Health and wellbeing. Ten actions to put people and communities at the heart of the action

Featured article - 15 December 2016
By Suzanne Wood, Improvement Fellow, The Health Foundation

Head-shot of the author, Suzanne Wood, Improvement Fellow, The Health Foundation

"I was a quivering, shivering wreck on 21 tablets a day. Now my children are amazed that one person can change so much in such a short space of time." Creative Minds group arts participant run by the Artworks in Halifax

It is amazing to think that the simple act of attending a group art class could have such an impact on someone’s physical and mental health, to say nothing of their wellbeing. Or is it? If I asked you to list the three things that are most important in keeping you healthy I wonder what they would be? For me it might be walks in the countryside with my husband and young son or attending a knitting group, which I love. I am pretty sure your top three would not include involvement in formal health and care services.

Over the last 18 months work has been going on to better understand the evidence for approaches like group activities; and also how these can be implemented in ways that benefit not just individuals but also provide value for health and social care services, as well as delivering wider social benefits. Called “Realising the Value, it’s been led by Nesta and the Health Foundation, and delivered by a consortium of partners.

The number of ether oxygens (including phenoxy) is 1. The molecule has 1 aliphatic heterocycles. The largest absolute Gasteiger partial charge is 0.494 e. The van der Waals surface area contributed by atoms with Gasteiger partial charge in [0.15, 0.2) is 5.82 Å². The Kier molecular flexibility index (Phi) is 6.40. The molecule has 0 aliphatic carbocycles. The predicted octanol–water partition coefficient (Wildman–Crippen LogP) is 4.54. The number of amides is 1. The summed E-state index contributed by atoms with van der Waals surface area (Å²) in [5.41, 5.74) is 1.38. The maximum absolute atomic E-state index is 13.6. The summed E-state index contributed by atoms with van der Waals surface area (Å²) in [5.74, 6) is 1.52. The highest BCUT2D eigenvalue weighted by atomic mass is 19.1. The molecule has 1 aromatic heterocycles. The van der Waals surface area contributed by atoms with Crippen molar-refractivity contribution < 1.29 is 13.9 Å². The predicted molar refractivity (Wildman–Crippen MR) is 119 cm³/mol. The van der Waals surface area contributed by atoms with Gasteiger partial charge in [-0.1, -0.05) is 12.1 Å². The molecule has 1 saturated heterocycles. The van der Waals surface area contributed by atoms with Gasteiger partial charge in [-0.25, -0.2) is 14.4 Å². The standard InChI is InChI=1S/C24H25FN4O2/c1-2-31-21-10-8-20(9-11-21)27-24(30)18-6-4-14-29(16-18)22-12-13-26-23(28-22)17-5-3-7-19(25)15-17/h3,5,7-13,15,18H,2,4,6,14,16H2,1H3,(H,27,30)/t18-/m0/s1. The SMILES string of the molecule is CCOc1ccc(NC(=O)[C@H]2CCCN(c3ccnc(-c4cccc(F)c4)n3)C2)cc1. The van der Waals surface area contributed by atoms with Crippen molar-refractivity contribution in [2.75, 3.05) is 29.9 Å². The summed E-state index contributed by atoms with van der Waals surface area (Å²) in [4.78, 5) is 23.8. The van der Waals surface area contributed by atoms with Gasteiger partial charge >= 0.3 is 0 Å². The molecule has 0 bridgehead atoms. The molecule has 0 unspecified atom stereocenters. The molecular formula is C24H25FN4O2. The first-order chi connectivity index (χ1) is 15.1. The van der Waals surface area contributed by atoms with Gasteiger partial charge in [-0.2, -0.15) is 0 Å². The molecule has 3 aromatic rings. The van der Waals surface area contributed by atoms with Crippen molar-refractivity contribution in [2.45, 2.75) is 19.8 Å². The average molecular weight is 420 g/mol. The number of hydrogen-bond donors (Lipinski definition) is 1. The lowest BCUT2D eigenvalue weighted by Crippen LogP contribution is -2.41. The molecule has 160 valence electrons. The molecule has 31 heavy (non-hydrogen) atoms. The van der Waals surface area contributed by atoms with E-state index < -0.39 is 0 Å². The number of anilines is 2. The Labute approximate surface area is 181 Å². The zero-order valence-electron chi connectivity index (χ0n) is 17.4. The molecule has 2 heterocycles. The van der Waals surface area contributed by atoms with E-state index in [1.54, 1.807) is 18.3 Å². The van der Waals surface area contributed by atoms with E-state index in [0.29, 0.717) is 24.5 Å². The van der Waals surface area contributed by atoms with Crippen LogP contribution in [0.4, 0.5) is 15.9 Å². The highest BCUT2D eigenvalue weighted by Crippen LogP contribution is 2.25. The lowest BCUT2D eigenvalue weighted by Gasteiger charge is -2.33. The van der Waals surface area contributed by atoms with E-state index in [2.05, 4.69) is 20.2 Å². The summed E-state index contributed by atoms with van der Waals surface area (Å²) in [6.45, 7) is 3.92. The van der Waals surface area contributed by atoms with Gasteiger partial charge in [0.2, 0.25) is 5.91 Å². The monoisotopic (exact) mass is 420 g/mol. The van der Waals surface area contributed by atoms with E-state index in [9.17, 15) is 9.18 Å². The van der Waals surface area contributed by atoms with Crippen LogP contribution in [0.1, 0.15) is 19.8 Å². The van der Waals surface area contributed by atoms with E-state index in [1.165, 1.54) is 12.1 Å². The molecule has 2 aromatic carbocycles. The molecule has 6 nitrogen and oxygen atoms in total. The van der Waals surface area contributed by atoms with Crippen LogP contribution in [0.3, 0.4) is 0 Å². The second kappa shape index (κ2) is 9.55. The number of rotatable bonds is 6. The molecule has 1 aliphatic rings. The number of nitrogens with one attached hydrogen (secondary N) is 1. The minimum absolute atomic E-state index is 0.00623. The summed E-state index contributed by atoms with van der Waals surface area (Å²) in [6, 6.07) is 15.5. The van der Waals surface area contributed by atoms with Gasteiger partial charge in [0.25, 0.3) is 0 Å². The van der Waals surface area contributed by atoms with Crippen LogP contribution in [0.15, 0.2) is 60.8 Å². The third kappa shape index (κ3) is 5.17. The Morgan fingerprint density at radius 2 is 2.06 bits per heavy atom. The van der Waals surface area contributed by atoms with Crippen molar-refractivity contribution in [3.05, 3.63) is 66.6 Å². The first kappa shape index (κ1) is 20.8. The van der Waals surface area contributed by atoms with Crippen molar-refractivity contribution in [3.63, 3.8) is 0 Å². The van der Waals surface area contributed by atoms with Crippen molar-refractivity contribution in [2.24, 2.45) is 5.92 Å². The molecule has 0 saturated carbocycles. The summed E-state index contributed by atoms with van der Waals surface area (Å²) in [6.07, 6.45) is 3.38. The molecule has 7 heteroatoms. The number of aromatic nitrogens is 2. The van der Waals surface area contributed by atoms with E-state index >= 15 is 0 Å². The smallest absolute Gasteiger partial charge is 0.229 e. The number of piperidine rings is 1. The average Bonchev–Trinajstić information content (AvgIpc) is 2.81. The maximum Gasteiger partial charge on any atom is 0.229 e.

We partnered with sites who each focused on a particular approach: peer support; self-management education, health coaching, group activities and community asset based approaches. Our final programme report sets out ten key actions to support our vision of people and communities being at the heart of health and wellbeing. But it is also clear that on its own ‘the what’ won’t be enough. That is why we also recommend five key actions on ‘how’ change should happen. At its heart, embedding more person- and community-centred approaches is dependent on different relationships and conversations.

This means, for instance, staff in health and social care services working in partnership with those using services as well as local commissioners. But it needs to be led by genuine co-production at all levels. In our report looking at the role of national bodies, we point to many excellent models and resources, including the work by SCIE, which provide practical advice on engaging with people and communities. Like an art class, this might all feel like a small step but co-production can be at the beginning of developing and delivering services that put people and communities at the heart of their health and wellbeing.

Realising the Value was an 18-month programme funded by NHS England in support of the NHS Five Year Forward View vision to develop a new relationship with people and communities. The programme was led by Nesta and the Health Foundation, working in partnership with Voluntary Voices (made up of National Voices, Regional Voices, NAVCA and Volunteering Matters), the Behavioural Insights Team, PPL and the Institute of Health and Society at Newcastle University.

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